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Jun 19 2013

A Tale of Two Lawsuits

In the wake of the most recent revelations about NSA data mining, two groups have filed lawsuits against the federal government. One is the ACLU. The other is Freedom Watch, which is Larry Klayman with a P.O. Box. The ACLU is thinking strategically in their case:

The suit filed Tuesday argues that the phone tracking system detailed in The Guardian violates freedom of speech and privacy rights, with the ACLU arguing on its own behalf as a Verizon customer. The group wants the National Security Agency’s surveillance program stopped, and for all its records to be purged.

The case is aimed at the Supreme Court, where it would pose a challenge to a 1979 ruling that found no expectation of privacy when sharing information with a third party, and build on some of the doubts the court expressed in 2012 about that decision’s relevance in the current technological era.

“If this [NSA phone surveillance] came up to the Supreme Court with this Supreme Court, they would declare it unconstitutional,” Laura W. Murphy, the director of the ACLU’s Washington legislative office, said Thursday at an event hosted by Sen. Rand Paul (R-Ky.), who is considering signing on to the group’s suit…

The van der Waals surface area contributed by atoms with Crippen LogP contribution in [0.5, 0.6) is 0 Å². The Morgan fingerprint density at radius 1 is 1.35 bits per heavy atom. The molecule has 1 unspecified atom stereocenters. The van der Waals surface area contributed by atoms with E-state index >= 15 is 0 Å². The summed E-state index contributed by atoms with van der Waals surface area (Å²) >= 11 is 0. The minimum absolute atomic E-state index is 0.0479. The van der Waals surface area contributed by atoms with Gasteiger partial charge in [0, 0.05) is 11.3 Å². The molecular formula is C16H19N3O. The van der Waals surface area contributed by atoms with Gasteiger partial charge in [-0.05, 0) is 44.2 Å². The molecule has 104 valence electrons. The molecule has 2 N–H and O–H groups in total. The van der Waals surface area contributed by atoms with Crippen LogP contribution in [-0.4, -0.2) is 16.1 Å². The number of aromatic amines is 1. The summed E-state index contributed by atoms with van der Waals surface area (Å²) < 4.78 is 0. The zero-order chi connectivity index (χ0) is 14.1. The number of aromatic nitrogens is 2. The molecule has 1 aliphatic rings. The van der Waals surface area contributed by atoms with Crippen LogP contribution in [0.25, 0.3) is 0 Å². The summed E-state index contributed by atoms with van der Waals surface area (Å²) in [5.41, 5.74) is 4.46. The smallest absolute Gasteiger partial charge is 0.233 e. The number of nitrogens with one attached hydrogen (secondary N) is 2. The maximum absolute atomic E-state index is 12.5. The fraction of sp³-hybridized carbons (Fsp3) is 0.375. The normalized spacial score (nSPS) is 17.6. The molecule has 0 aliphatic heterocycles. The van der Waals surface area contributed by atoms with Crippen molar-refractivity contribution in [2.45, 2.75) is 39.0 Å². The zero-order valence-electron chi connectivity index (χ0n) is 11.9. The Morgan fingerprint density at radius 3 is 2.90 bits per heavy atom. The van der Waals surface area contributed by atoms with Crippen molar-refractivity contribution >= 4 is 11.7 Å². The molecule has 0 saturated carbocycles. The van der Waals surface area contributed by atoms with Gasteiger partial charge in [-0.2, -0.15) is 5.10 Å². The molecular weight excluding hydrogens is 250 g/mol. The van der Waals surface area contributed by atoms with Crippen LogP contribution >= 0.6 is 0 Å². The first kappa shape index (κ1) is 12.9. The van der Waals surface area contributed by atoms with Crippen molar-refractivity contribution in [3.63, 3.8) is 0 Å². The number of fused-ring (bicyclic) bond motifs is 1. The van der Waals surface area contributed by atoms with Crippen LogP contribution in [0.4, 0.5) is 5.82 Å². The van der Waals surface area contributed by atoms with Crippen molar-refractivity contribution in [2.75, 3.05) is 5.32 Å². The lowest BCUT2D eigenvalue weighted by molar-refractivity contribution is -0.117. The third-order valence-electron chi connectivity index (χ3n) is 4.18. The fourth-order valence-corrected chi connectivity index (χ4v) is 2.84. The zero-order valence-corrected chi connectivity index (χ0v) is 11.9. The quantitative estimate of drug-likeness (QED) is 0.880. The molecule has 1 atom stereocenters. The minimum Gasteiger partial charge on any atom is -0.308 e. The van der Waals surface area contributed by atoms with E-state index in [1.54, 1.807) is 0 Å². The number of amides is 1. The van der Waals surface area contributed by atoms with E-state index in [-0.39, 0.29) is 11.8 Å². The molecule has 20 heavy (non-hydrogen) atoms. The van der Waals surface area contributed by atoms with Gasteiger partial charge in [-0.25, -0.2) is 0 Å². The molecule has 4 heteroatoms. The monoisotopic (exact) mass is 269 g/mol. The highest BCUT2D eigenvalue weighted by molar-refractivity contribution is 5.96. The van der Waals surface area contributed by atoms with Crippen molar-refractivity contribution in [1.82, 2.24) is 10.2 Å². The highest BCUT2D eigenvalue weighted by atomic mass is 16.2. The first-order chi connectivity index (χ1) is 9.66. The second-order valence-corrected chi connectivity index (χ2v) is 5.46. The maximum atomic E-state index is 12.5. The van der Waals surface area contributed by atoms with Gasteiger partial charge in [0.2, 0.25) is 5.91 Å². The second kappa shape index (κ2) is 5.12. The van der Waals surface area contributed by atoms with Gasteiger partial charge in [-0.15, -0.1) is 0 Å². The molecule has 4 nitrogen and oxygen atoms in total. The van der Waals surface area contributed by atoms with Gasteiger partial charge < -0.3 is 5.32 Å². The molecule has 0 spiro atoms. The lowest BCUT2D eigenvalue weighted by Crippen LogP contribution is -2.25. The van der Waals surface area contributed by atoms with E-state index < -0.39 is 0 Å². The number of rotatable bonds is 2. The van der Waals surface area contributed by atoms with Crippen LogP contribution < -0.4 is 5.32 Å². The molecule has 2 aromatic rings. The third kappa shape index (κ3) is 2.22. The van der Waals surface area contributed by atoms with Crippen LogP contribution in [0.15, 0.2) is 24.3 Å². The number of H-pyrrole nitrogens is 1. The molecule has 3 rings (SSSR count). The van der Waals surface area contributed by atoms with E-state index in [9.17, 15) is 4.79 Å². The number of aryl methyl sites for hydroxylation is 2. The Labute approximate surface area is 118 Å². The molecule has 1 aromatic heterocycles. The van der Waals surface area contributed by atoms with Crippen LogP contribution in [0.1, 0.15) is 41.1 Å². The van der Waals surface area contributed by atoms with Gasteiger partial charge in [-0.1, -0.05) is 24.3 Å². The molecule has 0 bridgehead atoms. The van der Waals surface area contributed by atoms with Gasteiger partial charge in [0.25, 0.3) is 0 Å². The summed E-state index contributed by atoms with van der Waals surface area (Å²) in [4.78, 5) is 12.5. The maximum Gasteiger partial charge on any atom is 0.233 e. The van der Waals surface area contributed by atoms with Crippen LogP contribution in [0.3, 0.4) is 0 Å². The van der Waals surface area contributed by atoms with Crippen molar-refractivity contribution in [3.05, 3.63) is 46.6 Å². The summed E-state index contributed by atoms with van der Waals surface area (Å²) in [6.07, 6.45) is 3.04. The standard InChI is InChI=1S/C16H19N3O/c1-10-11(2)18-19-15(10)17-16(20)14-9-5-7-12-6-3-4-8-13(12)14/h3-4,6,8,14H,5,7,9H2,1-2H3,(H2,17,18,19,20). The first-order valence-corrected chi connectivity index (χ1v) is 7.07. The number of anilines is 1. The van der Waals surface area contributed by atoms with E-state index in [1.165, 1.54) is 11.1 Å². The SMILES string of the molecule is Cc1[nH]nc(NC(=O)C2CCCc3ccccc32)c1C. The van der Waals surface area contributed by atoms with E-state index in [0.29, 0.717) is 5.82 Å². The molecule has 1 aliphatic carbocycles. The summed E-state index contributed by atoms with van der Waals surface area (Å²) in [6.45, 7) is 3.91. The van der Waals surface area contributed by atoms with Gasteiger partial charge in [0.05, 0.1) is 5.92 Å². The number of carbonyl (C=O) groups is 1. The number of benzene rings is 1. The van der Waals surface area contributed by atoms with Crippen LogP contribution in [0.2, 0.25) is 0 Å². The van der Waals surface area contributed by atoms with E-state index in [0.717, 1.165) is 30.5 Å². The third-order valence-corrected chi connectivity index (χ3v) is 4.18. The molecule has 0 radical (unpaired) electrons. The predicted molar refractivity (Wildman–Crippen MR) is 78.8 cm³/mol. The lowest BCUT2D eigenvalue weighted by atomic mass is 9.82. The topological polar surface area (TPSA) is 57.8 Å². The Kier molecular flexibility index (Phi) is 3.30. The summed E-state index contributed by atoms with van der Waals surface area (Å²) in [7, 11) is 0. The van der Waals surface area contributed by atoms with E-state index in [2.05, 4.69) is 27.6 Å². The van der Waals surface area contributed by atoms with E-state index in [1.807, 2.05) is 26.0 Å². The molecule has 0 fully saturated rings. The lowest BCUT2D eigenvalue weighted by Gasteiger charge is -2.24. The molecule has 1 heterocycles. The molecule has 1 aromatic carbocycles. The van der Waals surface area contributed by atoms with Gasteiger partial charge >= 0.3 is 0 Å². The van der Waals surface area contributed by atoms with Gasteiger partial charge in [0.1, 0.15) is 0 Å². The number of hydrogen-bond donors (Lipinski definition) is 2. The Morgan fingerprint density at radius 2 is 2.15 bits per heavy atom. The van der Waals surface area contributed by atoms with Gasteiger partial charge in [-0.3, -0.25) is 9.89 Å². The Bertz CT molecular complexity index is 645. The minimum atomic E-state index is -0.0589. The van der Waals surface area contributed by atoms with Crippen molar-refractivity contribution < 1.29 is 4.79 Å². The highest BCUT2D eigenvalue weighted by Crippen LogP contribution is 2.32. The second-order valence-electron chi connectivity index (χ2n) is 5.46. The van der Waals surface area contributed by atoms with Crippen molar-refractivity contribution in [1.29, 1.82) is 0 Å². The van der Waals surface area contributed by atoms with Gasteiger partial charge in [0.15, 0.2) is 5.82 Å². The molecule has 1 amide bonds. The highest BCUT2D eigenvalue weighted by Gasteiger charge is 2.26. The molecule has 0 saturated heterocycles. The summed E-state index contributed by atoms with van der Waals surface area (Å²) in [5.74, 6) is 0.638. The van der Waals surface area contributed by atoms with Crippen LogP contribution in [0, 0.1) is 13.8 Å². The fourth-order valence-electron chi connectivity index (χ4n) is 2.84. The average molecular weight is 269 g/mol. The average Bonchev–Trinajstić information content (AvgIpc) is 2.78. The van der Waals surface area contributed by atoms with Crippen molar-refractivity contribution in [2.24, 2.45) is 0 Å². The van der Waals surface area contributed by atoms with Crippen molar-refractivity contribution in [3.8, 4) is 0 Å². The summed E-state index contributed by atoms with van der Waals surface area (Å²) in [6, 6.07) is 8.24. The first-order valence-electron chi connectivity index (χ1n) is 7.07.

And based strictly on existing Supreme Court case law, says George Washington University law professor Orin Kerr, the group’s arguments are “weak.”

But even skeptics of the ACLU’s chances concede the potential for progress. Snowden’s leaks may not lead to a wholesale dismantling of the NSA’s dragnet surveillance efforts — but the revelations could force the high court to reevaluate its interpretations of privacy law.

And this time around, says Kerr, “the ACLU’s goal is probably to get discovery” — to force the government to declassify more information about the programs — “not to win.”

KLayman’s two cases (one against PRISM and one against the Verizon data mining program) ask for more than $20 billion in damages. And I’m sure they’ll be up to Klayman’s usual standards for quality, which means they’ll be full of political boilerplate and invective rather than sound legal arguments. Maybe he can get one of his citizen grand juries to hear issue more useless “indictments.”

13 comments